Dog cancers vary in their prognosis and in their treatment. Cancer in dogs does not always present the same issues as it does with cancer in people.
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Cancer in Dogs
Dogs get cancer like people do and respond to it in many of the same ways but in some different ways as well. The first thing you want to know when your dog is diagnosed with cancer is what type of cancer is it. Many cancers in dogs are treatable with chemotherapy, radiation therapy, surgery or other types of therapies.
One of the most treatable cancers is dog lymphoma. There is a very good treatment regimen that can extend your dog’ s life by months or even a full year. Remember, a year to a dog is equal to seven human years.
With a cancer diagnosis, you want to weigh all of your options. Dogs tend to handle chemotherapy very well and don’t have the same psychological aspects regarding cancer and chemotherapy that humans do. Dogs do not lose their hair and if they have reactions to drugs then those drugs can be changed somewhat.
If your dog has a tough time handling chemotherapy, then you and your vet have to weigh if it is even worth it. Ask yourself if you want to treat your dog for you or for them. Sometimes it is a combination and there is no right answer. If your dog handles the chemotherapy well and finances are not an issue then it may be worth treating. The key is to explore all of the treatment opportunities and put aside any preconceived notions you may have about chemotherapy and cancer treatment. Go to a referral center or even speak with your vet as they may have chemotherapy options available. Have an open mind and explore all options. Find out what the financial aspect and treatment side effects are and make a balanced decision. Many times, your dog will handle things very well.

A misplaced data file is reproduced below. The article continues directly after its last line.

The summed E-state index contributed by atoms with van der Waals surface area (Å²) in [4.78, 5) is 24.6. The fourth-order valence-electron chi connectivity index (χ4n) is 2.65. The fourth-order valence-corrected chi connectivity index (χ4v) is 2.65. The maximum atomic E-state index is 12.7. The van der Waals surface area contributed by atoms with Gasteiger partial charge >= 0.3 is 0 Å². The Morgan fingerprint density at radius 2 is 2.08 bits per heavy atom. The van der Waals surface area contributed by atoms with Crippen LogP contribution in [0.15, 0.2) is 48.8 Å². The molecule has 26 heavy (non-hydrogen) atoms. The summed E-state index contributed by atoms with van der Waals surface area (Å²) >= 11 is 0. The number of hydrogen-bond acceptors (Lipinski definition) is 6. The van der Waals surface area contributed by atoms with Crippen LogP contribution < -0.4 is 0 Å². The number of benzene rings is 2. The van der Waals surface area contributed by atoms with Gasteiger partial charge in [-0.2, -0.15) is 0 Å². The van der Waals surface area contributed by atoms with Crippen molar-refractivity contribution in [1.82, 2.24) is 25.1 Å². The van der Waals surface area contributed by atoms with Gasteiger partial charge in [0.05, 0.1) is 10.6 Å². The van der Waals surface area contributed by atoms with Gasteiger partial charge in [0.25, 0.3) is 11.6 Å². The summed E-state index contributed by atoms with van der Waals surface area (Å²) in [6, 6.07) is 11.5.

Ask your oncologist about the drug side affects and the survival percentages. Oncologists talk in terms of survival times as the number of months your dog will live after treatment. Ask yourself whether your dog has the temperament to be treated. Skittish, fearful, and aggressive dogs have a traumatic experience with weekly and monthly vet visits to have blood drawn, IV’s placed or be sedated for radiation.
These are many new cancer therapies available and many dogs have good survival rates. It is worth your time to explore your options and consider all factors.
- Sam Meisler DVM
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